The letter concludes: ‘My marriage goes on swimmingly—God assist and help me!’ The next day William Glanville wrote to Price that his daughter Sarah had informed him of their conversation.
In general terms I agree to all your proposals ... and will do all in my power to make you easy and happy which I suppose may be obtained with £12,000, which I will give her as a mark of my esteem for you and affection for her.
They were married on 21 Mar. 1766.
Although closely connected with Portland, Price was in July 1765 classed by Rockingham as ‘doubtful’. On 31 Jan. 1766 he voted against the Government on the Anstruther election, and was mentioned by Conway in a list sent to the King ‘of those who were particularly remarked on this occasion’—obviously for their supposed connexion with Bute.16 But Price did not vote against the repeal of the Stamp Act.
With the Rockinghams out of office, Price could no longer hope to secure through Portland the stewardry, now contended for by Lord Oxford. He therefore turned to Grafton, and on 1 Oct. 1766, addressed to him a paper on ‘the natural interest and power of the Crown in the county of Radnor’.17
As no minister hath understood it since the last four years of Queen Anne ... it has continued ... an object of private ambition ... politically jobbed through this or that great family ...
The waste lands and manors of the Crown in Radnorshire comprehend two thirds of the whole county. To this weighty command over a multitude of small tenants and cottagers, the King’s steward joins an exclusive civil jurisdiction ... many trifling disputes are amenable at his courts; the steward therefore has it in his power not only to administer justice, but to afford great protection and assistance to the poor.
The power in the contributory boroughs of ‘making an indefinite number of burgesses or voters’ was originally meant to embrace the tenants or freeholders on the Crown manors, who by their numbers could decide any election; but now strangers were put in their place.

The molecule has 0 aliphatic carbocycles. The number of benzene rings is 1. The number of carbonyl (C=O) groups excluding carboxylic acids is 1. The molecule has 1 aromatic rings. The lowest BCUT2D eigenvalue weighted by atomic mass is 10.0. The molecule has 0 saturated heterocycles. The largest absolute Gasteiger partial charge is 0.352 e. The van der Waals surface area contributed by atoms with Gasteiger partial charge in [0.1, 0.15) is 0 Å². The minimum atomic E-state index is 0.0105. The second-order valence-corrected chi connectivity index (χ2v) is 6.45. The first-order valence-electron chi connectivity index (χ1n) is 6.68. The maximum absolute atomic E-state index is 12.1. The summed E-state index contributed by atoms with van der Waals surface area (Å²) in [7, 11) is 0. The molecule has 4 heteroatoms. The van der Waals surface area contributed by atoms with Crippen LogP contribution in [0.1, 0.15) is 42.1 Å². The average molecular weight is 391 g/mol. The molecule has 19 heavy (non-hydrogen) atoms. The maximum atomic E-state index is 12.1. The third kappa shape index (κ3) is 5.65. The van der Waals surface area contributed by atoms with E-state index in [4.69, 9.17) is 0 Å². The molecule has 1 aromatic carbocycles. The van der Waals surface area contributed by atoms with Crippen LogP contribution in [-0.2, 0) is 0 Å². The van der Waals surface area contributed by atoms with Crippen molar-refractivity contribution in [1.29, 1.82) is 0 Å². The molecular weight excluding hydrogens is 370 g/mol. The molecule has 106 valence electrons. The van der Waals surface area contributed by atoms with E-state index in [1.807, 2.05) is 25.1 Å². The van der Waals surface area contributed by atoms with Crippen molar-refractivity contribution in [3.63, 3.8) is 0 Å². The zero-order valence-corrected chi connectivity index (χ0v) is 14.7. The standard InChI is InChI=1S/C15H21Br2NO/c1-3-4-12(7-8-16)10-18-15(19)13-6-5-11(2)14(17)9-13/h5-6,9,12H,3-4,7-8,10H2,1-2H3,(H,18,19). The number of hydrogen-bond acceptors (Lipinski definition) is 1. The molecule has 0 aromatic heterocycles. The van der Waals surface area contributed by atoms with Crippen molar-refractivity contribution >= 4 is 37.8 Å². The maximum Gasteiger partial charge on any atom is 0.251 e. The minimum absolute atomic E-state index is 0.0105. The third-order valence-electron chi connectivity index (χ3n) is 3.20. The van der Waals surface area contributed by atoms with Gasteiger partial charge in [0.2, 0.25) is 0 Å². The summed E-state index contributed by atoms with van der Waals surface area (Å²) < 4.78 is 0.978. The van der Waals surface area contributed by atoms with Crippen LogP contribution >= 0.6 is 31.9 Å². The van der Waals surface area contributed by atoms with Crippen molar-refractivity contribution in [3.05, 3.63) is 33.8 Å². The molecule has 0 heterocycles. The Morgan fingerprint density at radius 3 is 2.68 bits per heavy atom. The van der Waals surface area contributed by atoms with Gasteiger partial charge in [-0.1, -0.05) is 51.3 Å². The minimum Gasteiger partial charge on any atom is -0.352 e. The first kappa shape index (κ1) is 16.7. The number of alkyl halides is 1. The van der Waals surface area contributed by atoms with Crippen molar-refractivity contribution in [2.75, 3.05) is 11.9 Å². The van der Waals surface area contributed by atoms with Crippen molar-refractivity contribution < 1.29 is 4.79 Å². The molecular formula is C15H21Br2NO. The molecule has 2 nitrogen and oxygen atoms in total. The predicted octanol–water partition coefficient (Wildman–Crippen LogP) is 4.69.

The present steward [Henry Lewis, brother of Thomas Lewis] acts without any legal authority; he ever winks at the encroachments that are daily making upon the lands of the Crown ...
I hope therefore in the name of my country ... that his Majesty will vouchsafe to take this great power of doing good into his own direction; that he will appoint his first lord of the Treasury for the time being the steward of his wastes in Radnorshire.
In a private postscript Price offered to return a Government nominee for Radnor at the general election; but burgesses would have to be made this Michaelmas; and he suggested his brother for deputy steward.
The scheme appealed to Grafton who on 4 Oct. wrote to Chatham:18
Mr. Chase Price has represented the affair regarding the Radnorshire stewardries in so very different a light from that in which I had before considered it, that I sounded yesterday his Majesty’s inclinations upon it, and found that the proposal mentioned in Mr. Price’s letter would be perfectly agreeable, and I received also orders to acquaint Lord Oxford with it by letter ... There is no time to be lost upon the business ... I should only beg to know your Lordship’s opinion whether I should hold the stewardries whilst I hold the Treasury or not.
But Chatham was ‘not without doubts’—19
as borough considerations are mixed in it, in which he is never fond of meddling ... the holding the stewardries in question, attended with electioneering circumstances, does not seem advisable for the first lord of the Treasury.
Grafton hastened to endorse these doubts,20 yet thought that no time should be lost in putting the stewardry ‘into such hands as may prevent the territorial command of the Crown being turned to support the private influence of any particular family’. But nothing was done, and when Henry Lewis died on 18 Jan. 1768, Oxford was appointed King’s steward in Radnorshire.
On 17 Oct. 1766 Grafton inquired of Chatham21 whether a seat in Parliament should not be found for the solicitor-general, Edward Willes. This places a further, undated, memorandum by Price22 the second half of October:
I undertake [he wrote to Grafton] to elect the solicitor-general for Leominster immediately and to choose any man that Government shall name for the borough of New Radnor at the next general election, both at my own expense if thought necessary.